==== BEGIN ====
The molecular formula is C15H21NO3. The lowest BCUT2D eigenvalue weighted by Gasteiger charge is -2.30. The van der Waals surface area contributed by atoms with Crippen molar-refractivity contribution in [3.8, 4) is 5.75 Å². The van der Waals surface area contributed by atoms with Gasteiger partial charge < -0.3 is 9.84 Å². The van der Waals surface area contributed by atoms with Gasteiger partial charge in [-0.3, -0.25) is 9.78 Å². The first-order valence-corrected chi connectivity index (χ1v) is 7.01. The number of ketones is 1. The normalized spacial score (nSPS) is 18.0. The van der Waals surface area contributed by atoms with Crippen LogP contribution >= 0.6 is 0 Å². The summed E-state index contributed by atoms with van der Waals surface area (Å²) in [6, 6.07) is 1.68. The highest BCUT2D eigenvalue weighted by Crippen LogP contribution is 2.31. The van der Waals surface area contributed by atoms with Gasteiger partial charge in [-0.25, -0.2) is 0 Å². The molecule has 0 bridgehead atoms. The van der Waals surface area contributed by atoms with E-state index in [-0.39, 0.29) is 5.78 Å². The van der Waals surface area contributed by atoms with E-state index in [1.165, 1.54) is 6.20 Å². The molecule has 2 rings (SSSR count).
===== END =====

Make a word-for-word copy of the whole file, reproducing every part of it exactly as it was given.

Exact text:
The molecular formula is C15H21NO3. The lowest BCUT2D eigenvalue weighted by Gasteiger charge is -2.30. The van der Waals surface area contributed by atoms with Crippen molar-refractivity contribution in [3.8, 4) is 5.75 Å². The van der Waals surface area contributed by atoms with Gasteiger partial charge < -0.3 is 9.84 Å². The van der Waals surface area contributed by atoms with Gasteiger partial charge in [-0.3, -0.25) is 9.78 Å². The first-order valence-corrected chi connectivity index (χ1v) is 7.01. The number of ketones is 1. The normalized spacial score (nSPS) is 18.0. The van der Waals surface area contributed by atoms with Crippen LogP contribution >= 0.6 is 0 Å². The summed E-state index contributed by atoms with van der Waals surface area (Å²) in [6, 6.07) is 1.68. The highest BCUT2D eigenvalue weighted by Crippen LogP contribution is 2.31. The van der Waals surface area contributed by atoms with Gasteiger partial charge in [-0.25, -0.2) is 0 Å². The molecule has 0 bridgehead atoms. The van der Waals surface area contributed by atoms with E-state index in [-0.39, 0.29) is 5.78 Å². The van der Waals surface area contributed by atoms with E-state index in [1.165, 1.54) is 6.20 Å². The molecule has 2 rings (SSSR count).